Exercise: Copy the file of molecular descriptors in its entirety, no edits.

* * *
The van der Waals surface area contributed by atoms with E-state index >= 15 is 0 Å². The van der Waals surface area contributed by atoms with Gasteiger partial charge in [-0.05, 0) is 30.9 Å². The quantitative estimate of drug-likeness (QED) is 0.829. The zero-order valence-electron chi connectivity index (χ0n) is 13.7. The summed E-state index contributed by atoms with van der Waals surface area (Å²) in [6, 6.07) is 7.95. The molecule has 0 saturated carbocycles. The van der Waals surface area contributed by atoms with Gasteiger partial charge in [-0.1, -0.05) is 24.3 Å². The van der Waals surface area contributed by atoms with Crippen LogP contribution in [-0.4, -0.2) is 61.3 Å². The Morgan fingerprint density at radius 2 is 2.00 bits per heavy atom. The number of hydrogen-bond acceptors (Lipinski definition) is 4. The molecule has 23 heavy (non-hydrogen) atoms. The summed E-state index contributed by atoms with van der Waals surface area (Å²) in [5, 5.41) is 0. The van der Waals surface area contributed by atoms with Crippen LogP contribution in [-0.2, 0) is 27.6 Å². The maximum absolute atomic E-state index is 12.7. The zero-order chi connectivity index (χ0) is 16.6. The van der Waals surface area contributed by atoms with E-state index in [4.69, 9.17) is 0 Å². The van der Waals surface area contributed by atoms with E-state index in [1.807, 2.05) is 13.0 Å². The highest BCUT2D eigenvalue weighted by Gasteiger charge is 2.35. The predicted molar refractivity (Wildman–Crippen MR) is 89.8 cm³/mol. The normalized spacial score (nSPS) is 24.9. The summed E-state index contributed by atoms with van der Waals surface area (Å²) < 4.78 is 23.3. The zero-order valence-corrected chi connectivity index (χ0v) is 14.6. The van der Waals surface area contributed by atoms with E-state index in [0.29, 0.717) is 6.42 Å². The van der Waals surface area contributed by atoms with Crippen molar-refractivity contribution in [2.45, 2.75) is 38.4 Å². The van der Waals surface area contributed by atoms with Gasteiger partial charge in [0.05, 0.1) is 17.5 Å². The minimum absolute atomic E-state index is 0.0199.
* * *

The van der Waals surface area contributed by atoms with E-state index >= 15 is 0 Å². The van der Waals surface area contributed by atoms with Gasteiger partial charge in [-0.05, 0) is 30.9 Å². The quantitative estimate of drug-likeness (QED) is 0.829. The zero-order valence-electron chi connectivity index (χ0n) is 13.7. The summed E-state index contributed by atoms with van der Waals surface area (Å²) in [6, 6.07) is 7.95. The molecule has 0 saturated carbocycles. The van der Waals surface area contributed by atoms with Gasteiger partial charge in [-0.1, -0.05) is 24.3 Å². The van der Waals surface area contributed by atoms with Crippen LogP contribution in [-0.4, -0.2) is 61.3 Å². The Morgan fingerprint density at radius 2 is 2.00 bits per heavy atom. The number of hydrogen-bond acceptors (Lipinski definition) is 4. The molecule has 23 heavy (non-hydrogen) atoms. The summed E-state index contributed by atoms with van der Waals surface area (Å²) in [5, 5.41) is 0. The van der Waals surface area contributed by atoms with Crippen LogP contribution in [-0.2, 0) is 27.6 Å². The maximum absolute atomic E-state index is 12.7. The zero-order chi connectivity index (χ0) is 16.6. The van der Waals surface area contributed by atoms with E-state index in [4.69, 9.17) is 0 Å². The van der Waals surface area contributed by atoms with E-state index in [1.807, 2.05) is 13.0 Å². The highest BCUT2D eigenvalue weighted by Gasteiger charge is 2.35. The predicted molar refractivity (Wildman–Crippen MR) is 89.8 cm³/mol. The normalized spacial score (nSPS) is 24.9. The summed E-state index contributed by atoms with van der Waals surface area (Å²) < 4.78 is 23.3. The zero-order valence-corrected chi connectivity index (χ0v) is 14.6. The van der Waals surface area contributed by atoms with E-state index in [0.29, 0.717) is 6.42 Å². The van der Waals surface area contributed by atoms with Crippen molar-refractivity contribution in [2.45, 2.75) is 38.4 Å². The van der Waals surface area contributed by atoms with Gasteiger partial charge in [0.05, 0.1) is 17.5 Å². The minimum absolute atomic E-state index is 0.0199.